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the country. including a big showdown in california. new pink lemonade 5-hour energy? 5-hour energy supports the avon foundation for women breast cancer crusade. so i can get the energized feeling i need and support a great cause? i'm sold. pink lemonade 5-hour energy? yeah and a portion of every sale goes to the avon foundation for women breast cancer crusade. i'm sold. new pink lemonade 5-hour energy. get the alert, energized feeling you need and support breast cancer research and access to care. that's the sound of car insurance compani these days. here a cheap, there a cheap, everywhere a cheap... you get it. so, what if instead of just a cheap choice, you could make a smart choice? like, esurance for example. they were born online and built to save people money from the beginning. it's what they've always done. not just something they cheap about. that's insurance for the modern world. esurance. now backed by allstate. click or call. ripping through the northeast cleanup continues. we'll be back later. ♪ >> welcome back to the journal editorial report, i'm paul gigot, well, the final
tempore: the gentleman yields back. the chair will now recognizes the gentleman from california, for five minutes. mr. garamendi: i thank you, mr. speaker. i join my colleagues here in congress from both sides of the aisle to call for the end to the war in afghanistan. after more than a decade of war, with now more than ,000 lives lost, and hundreds of millions of american tax dollars spent, it's time for our troops to come home to their families. i represent the military communities of travis air force base and come january i will represent the community of beale air force base as well. i can tell you from firsthand experience that the men and women who serve in our nation's military and their families are america's finest. they are not afraid of sacrifice . they joined the armed forces because they love our country and they are willing to give everything to keep our nation safe. but their sacrifice must be for a reason. if we are going to ask them to risk life and limb on the other side of the world, it must be for a mission that is vital to our nation's security. we can no longer say t
a record turn out in california. the secretary of state says many precincts reporting a high volume of voters. 18 million people registered to vote for the election. that is a state record. half of those plan to vote by mail.uu=÷ >> really interesting to see such a large turn out in polling places because i'm also suspecting that we're going to have largest vote by mail turn out in the history of the state. >> that is a big achievement considering only 31% of the eligible voters took part in the june primary. many voters dropped off ballot was out leaving their cars. san jose's most watched race is measure did. california schools banking on prop 30, governor jerry brown proposed that plan, today voted for it. people in oakland greeted him in the oakland hills, proposition 30 raises money for public schools and community colleges and temporarily add a quarter cent tax to state sales tax and raise taxes for californians earning more than $250,000 a year. opponents say it's too expensive. here is a look at propositions. prop 32 preventing unions from deducting money from paychecks to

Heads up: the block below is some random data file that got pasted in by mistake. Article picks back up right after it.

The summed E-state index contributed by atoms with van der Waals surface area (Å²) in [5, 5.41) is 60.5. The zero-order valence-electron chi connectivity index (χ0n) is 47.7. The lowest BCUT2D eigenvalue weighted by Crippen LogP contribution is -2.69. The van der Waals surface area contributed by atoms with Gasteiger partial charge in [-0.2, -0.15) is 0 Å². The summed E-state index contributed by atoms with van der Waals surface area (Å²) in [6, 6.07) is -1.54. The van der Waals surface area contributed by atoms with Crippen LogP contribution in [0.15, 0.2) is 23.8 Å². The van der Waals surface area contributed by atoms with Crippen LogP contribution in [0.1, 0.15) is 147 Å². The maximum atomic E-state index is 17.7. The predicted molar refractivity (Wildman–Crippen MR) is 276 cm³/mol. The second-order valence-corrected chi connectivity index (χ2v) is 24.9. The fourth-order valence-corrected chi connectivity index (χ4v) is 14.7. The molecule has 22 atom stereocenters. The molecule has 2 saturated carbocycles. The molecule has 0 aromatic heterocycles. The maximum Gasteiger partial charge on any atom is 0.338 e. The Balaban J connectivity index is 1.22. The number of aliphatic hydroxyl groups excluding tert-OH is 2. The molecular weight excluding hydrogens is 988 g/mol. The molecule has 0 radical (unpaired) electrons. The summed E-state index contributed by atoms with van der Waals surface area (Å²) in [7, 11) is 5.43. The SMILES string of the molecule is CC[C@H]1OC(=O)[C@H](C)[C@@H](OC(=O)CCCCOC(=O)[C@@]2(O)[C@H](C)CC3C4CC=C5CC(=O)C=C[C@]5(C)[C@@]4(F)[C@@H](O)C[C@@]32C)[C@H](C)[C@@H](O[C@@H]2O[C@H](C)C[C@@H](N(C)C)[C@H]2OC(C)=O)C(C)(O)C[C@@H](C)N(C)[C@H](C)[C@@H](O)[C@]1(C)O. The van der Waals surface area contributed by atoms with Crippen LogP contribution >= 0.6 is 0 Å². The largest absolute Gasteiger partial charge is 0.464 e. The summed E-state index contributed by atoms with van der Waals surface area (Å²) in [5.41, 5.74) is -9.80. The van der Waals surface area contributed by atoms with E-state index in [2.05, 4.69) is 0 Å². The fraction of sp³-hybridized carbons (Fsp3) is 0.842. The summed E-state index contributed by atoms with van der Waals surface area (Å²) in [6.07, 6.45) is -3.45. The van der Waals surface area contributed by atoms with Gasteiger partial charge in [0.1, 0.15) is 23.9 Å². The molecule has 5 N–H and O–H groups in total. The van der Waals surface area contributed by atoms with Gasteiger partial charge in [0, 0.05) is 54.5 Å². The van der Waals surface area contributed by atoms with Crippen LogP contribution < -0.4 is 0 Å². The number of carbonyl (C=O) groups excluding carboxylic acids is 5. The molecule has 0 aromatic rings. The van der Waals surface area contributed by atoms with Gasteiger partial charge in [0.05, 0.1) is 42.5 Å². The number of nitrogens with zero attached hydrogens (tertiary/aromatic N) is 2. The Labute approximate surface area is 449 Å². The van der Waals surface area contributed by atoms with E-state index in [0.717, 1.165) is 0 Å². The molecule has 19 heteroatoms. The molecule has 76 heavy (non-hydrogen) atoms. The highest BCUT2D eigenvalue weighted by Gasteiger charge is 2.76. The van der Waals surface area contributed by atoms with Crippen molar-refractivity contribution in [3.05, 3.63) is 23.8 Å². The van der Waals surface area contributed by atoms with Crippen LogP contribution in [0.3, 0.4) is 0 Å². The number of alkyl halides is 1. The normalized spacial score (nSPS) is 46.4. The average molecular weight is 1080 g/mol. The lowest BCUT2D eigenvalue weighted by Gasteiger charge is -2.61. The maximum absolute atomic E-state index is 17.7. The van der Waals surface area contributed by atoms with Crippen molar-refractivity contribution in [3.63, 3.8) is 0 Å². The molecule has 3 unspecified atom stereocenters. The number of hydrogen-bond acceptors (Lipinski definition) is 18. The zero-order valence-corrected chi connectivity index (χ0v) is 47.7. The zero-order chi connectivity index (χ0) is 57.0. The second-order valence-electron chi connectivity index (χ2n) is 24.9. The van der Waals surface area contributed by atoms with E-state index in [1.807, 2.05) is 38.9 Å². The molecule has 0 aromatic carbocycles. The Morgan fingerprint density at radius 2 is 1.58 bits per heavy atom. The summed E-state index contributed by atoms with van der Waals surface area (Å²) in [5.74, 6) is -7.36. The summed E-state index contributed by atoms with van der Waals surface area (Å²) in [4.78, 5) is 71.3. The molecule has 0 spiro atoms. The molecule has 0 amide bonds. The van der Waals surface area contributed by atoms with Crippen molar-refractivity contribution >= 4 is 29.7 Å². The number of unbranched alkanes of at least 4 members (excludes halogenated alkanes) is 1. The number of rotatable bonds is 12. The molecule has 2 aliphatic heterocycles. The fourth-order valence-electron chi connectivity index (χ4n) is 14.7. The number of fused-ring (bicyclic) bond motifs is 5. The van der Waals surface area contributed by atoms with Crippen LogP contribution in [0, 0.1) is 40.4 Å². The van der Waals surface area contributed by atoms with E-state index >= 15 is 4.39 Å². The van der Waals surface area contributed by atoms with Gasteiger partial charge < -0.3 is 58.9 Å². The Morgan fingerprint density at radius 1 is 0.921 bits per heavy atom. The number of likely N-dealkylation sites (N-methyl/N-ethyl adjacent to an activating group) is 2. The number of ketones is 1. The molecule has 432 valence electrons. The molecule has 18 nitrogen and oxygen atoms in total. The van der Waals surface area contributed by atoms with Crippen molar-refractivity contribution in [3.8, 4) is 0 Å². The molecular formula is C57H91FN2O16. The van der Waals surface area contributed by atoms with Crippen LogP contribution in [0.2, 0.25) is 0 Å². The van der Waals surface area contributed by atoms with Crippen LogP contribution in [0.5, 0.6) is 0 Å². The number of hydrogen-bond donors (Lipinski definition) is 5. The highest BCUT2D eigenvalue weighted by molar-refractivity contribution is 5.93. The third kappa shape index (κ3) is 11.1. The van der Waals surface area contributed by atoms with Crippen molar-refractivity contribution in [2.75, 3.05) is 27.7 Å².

, illinois, california, and new york, the democrats are going to pick up 104 electoral college there and they did nothing there except go there for fund-raisers. that just shows you how sure we have of these states that are so blue and so red. but it's those nine states that we're talking about. that's what it's going to come down to, those nine battleground states and they are all-- with the possible exception of ohio-- all within the margin of error right now. >> pelley: norah, what do you see going into election tonight? >> one of the things i think is interesting is how much of the country has voted today before election day, the so-called early vote. it's been growing over the years. today we've seen more than 30 million people have turned out at the polls. interestingly enough, scott, the battleground state where this early vote has turned out. look at this. colorado, 77% has already voted. nevada. 72%. north carolina, 63% has already voted. in florida 53%. iowa 44%. and ohio 31%. john dickerson and i were talking about this earlier today. we could have most of the result